Three equipment vendors loaned assistive devices for the intervention. The two study units, with primarily stroke, spinal cord, and orthopedic patients, received similar numbers of powered stand-assist devices, full-body sling lifts, full-body support lifts requiring no slings (Figure 1), stretchers that converted to chairs, and friction-reducing devices. The principal investigator (PI) and the lifting-equipment vendors provided 1-hour hands-on training sessions for direct care staff on all three shifts on both study floors. All staff members, regardless of whether they were in the study, were trained in order to facilitate equipment use by participants. Consistent with the hospital’s rehabilitation philosophy of encouraging patient self-sufficiency, equipment use was limited to patients who were the most dependent, typically in the first few days after admission. The PI visited study units twice a week for 2 hours on all three shifts to answer questions about operating the new equipment and to suggest opportunities for its uses.
Dependent Variables and Instruments
The dependent variables were stress, back pain, disability, and pain coping skills. Because pain is associated with negative affect (Gaskin, Greene, Robinson, & Geisser, 1992), investigators assessed mood (e.g., depression) for its possible association with measures of disability. Several standardized instruments were used, such as the State-Trait Anxiety Inventory, Back Depression Inventory, Visual Analog Scale of Pain, and the Unscheduled Absence Log.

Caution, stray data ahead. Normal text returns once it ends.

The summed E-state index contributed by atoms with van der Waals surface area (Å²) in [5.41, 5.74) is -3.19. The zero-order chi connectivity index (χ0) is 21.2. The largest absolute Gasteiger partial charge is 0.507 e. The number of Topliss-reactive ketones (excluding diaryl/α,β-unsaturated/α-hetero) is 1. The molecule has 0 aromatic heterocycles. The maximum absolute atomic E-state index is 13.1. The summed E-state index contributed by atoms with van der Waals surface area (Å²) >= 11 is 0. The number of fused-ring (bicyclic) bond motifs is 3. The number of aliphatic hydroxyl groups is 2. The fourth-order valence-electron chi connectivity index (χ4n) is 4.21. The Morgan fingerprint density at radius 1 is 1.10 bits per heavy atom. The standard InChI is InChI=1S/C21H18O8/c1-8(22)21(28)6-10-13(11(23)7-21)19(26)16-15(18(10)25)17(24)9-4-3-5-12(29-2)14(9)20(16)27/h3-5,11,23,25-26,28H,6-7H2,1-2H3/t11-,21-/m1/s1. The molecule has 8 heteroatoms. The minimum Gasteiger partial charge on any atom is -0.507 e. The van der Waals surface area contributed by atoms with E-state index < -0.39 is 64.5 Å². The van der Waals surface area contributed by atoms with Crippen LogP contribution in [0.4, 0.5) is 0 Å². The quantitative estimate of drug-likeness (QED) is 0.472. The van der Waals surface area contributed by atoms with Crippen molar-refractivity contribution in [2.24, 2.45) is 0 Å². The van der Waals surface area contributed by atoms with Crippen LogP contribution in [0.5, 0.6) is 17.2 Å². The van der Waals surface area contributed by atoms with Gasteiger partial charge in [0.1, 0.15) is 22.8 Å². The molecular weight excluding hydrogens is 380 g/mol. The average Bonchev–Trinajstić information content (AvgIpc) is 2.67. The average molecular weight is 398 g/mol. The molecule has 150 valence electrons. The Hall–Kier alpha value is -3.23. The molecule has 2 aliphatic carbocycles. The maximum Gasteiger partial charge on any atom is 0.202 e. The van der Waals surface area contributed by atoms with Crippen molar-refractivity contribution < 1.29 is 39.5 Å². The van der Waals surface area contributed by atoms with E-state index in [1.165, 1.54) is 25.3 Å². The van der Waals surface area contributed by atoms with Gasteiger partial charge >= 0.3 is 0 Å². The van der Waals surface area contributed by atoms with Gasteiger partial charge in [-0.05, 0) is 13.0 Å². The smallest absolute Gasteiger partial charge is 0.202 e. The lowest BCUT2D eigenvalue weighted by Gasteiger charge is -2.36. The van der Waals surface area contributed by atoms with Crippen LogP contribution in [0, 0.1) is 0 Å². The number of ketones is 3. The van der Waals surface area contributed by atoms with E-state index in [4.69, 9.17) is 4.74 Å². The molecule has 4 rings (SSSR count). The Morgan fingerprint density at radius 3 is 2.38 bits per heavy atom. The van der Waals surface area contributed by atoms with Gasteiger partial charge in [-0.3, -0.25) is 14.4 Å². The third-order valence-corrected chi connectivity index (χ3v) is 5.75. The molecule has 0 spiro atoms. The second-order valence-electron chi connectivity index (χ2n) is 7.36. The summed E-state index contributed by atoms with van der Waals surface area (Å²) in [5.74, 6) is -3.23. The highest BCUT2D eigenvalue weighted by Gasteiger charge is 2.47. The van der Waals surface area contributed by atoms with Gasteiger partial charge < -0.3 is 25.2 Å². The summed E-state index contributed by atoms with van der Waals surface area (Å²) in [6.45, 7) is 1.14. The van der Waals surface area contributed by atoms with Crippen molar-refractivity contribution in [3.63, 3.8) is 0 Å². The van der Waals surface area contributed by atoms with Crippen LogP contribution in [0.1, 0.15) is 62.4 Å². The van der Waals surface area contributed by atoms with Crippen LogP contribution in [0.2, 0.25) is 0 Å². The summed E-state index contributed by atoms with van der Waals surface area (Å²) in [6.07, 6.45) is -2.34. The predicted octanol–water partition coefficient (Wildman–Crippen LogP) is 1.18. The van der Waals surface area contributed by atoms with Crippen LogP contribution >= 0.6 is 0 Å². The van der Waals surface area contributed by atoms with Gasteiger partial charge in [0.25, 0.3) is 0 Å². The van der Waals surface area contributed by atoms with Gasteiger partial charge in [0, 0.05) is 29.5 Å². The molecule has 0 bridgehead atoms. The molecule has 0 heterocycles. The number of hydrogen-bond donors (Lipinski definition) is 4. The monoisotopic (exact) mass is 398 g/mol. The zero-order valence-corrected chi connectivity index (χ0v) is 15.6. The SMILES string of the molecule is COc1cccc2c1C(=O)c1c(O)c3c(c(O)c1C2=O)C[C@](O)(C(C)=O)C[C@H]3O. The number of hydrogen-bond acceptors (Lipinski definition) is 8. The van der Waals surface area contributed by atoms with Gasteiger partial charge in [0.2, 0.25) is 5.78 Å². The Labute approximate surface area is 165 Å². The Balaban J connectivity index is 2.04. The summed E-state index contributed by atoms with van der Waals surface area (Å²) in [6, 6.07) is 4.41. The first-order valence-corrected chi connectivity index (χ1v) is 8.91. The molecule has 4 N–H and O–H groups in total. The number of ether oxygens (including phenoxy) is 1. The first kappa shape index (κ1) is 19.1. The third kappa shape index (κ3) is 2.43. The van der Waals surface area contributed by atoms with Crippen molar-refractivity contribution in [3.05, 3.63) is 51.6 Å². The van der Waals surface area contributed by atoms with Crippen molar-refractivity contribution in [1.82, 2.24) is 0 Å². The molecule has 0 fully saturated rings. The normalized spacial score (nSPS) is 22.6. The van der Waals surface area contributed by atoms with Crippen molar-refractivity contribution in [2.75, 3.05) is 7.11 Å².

Data Collection Procedures
At baseline (Measurement 1), participants were asked to complete self-report questionnaires. Time for completion varied from 1 to 2 hours. The CBT sessions were completed in 6 weeks (Measurement 2); thereupon, participants in both groups were asked to complete the same questionnaires that they completed at baseline. At the conclusion of the 6-week ergonomic intervention (Measurement 3), participants in both groups again completed the set of questionnaires. Participants were asked to mail to investigators logs for work attendance and visits to healthcare providers every 2 weeks for 14 weeks (from the start of CBT to the end of the ergonomic intervention). During the ergonomic intervention, all participants were asked to complete equipment usage logs and mail them to investigators every 2 weeks.